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The head-to-toe hygiene guide for guys

Photos logoPhotos 14-04-2018
Men's hygiene : Photo © Man's face (Peathegee/Getty Images) Photo

Some men get it. Somewhere along the way, they’ve learned about grooming and good overall hygiene. They might even know how to moisturize and exfoliate, once exclusive skills of the fairer sex. But some men still don’t. And while they might not be the hapless slobs often stereotyped in the media, they could still learn a thing or two about how to get clean. What body parts should a man focus on? Which ones require a little more attention – and which ones maybe a little less? Here, experts weigh in on 11 body parts that guys should clean more or better – or at least a little differently. -- By Michael Ko for MSN Healthy Living

1. Skin

Men's hygiene - Skin: Photo © Man in shower (Tim Kitchen/Getty Images) Photo

The average human is covered by about 20 square feet (1.8 square metres) of skin, making it the largest organ in the body, essential for protecting a person from infections. Keeping it clean is important. If you don’t clean your skin, bacteria, fungi and yeasts make their home on the skin’s surface. The problems start when they worm into the bloodstream through a cut or a scratch. That could lead to soreness, itching or worse. Though rare, a bacterial bloodstream infection could be fatal. If you’re obese, skin folds could develop yeast infections that break down skin, making it vulnerable to disease. A bar of soap and a bath will probably work fine. But it’s OK to explore your options. American consumers spent about $2.5 billion on men’s skin-care products and cosmetics last year, according to market data firm Euromonitor International.

2. Toes and feet

Men's hygiene - Feet: Photo © Man getting a pedicure (s-cphoto/Getty Images) Photo

Guys can be lumped into two groups: those who wear flip-flops in a public shower and those who take their chances in bare feet. The Institute for Preventive Foot Health’s 2012 National Foot Health Assessment found that about 44 million people have experienced athlete’s foot – 29 percent of men versus just 12 percent of women. One of the theories is that men typically wear heavier, airtight shoes, and the fungus that causes the itching loves dark, warm places. Athlete’s foot, if left untreated, can lead to painful blisters or spread to the toenails, discoloring them or even causing them to crumble off. The fungus can also spread by touch to other areas of your body, such as your groin, where it’s called jock itch. So change your socks. Wear well-ventilated shoes. Keep your feet dry. And put on those flip-flops.

3. Hands and nails

Men's hygiene - Hands: Photo © Working hands (Jitalia17/Getty Images) Photo

Most guys know they should wash their hands after using the bathroom. But how many of them really do it? The American Society for Microbiology conducts an annual hand-washing study at prominent public restrooms across the country, including the bathrooms in Chicago’s Museum of Science and Industry and San Francisco’s Ferry Plaza Farmers Market. Their researchers found that just 77 percent of men wash their hands before they left, compared with 93 percent of women. The numbers are also grim for guys after diaper duty (80 percent of men, compared with 88 percent of women) and before touching food (71 percent versus 83 percent). Many respiratory and gastrointestinal illnesses are transmitted when contaminated hands touch eyes, noses and mouths. Disease-causing bacteria can lurk under your nails. “Hand washing is a no-brainer," says Nancy Bock of the American Cleaning Institute, which co-sponsored the study. “Washing with soap and water for 20 seconds or more is a simple way to stay healthy.”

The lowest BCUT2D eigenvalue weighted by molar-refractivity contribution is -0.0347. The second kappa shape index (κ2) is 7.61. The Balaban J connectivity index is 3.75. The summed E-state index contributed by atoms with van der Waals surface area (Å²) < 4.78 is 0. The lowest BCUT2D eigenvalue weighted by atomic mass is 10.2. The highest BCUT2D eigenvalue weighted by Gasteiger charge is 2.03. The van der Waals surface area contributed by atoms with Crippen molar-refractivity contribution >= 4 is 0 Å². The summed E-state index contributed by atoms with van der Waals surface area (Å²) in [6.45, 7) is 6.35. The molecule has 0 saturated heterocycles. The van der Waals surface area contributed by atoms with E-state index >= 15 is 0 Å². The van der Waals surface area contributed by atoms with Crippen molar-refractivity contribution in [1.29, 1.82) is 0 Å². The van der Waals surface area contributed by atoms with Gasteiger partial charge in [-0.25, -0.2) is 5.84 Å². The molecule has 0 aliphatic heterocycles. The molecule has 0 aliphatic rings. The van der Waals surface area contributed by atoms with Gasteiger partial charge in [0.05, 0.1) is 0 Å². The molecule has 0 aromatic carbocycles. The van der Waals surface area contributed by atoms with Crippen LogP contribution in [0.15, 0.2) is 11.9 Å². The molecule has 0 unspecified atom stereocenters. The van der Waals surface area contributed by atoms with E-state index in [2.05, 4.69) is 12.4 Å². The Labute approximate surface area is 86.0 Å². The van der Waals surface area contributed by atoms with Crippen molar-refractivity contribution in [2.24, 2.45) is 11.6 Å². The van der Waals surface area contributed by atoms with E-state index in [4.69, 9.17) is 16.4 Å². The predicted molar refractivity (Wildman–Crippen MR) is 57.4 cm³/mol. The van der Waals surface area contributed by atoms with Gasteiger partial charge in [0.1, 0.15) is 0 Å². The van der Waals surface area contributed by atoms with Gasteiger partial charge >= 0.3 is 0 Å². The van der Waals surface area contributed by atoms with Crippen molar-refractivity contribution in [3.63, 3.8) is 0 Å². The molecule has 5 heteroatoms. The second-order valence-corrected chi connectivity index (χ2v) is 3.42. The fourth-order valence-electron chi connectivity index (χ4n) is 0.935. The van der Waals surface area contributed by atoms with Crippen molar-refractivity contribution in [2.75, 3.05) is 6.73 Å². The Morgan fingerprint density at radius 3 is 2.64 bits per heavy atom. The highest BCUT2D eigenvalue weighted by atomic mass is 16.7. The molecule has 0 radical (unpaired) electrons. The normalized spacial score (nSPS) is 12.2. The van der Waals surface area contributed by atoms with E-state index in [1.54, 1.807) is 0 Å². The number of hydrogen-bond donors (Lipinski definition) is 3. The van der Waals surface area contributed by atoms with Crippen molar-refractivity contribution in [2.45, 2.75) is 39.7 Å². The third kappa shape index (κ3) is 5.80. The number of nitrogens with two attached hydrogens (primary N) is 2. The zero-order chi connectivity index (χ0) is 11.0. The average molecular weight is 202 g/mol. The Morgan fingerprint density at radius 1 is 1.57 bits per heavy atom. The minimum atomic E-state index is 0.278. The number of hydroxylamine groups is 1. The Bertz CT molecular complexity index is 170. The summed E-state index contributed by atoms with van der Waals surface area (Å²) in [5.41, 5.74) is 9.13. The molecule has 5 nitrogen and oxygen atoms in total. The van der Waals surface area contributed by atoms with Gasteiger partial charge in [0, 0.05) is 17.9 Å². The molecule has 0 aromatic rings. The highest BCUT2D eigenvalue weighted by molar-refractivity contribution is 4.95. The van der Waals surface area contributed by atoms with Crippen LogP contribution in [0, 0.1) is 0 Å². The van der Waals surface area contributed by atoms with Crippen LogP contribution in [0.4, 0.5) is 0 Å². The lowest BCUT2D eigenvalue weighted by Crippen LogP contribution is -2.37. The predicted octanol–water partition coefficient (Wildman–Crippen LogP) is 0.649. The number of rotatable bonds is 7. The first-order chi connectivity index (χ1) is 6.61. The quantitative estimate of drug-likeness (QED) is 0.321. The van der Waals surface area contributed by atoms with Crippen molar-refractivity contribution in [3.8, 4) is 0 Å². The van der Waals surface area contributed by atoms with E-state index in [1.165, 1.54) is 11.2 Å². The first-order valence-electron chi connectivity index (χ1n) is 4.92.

4. Armpits

Men's hygiene - Armpits : Photo © Man putting on deodorant (Zlatko Kostic/Getty Images) Photo

Sweaty, itchy armpits can smell bad and be a social nightmare, not to mention a serious drain on your dry-cleaning bill once your shirts start to get the dreaded yellow armpit stain. Your body has between 2 million and 4 million sweat glands. The ones in your armpits are called apocrine glands; they secrete an oily fluid with proteins and fats. The sweat itself doesn’t smell, but when it contacts bacteria on the skin’s surface, it can stink. You can wash that smell away with soap and water and keep it at bay with daily showers. About 3 percent of the population suffers from excessive sweating, a condition called hyperhidrosis. The International Hyperhidrosis Society says antiperspirants can help, including stronger ones that can be purchased with a prescription. But watch out, though. The chemical compounds in some antiperspirants can exacerbate underarm stains.

5. Mouth, teeth and gums

Men's hygiene - Oral care: Photo © Man flossing (Klaus Vedfelt/Getty Images) Photo

Be careful not to skip your daily brushings. It’s not just a matter of bad breath. When you don’t brush and floss, bacteria can coat your mouth in the form of plaque, which produces acid that destroys tooth enamel and causes cavities. That could lead to tartar, a hardened super-plaque, which can irritate gums and lead to inflammation called gingivitis. When it gets really bad, you can suffer from infection and disease. Research has found that men with periodontal disease may be more likely to develop cancer in their kidneys, pancreas and blood, as well as be three times more likely to suffer from erectile dysfunction, according to a December 2012 study in the Journal of Sexual Medicine. “Previous research has suggested a potential link between gum disease and other conditions such as heart disease, diabetes and rheumatoid arthritis,” says Dr. Susan Karabin, former president of the American Academy of Periodontology. Women are twice as likely as men to get regular dental checkups, according to research published in the Journal of Periodontology.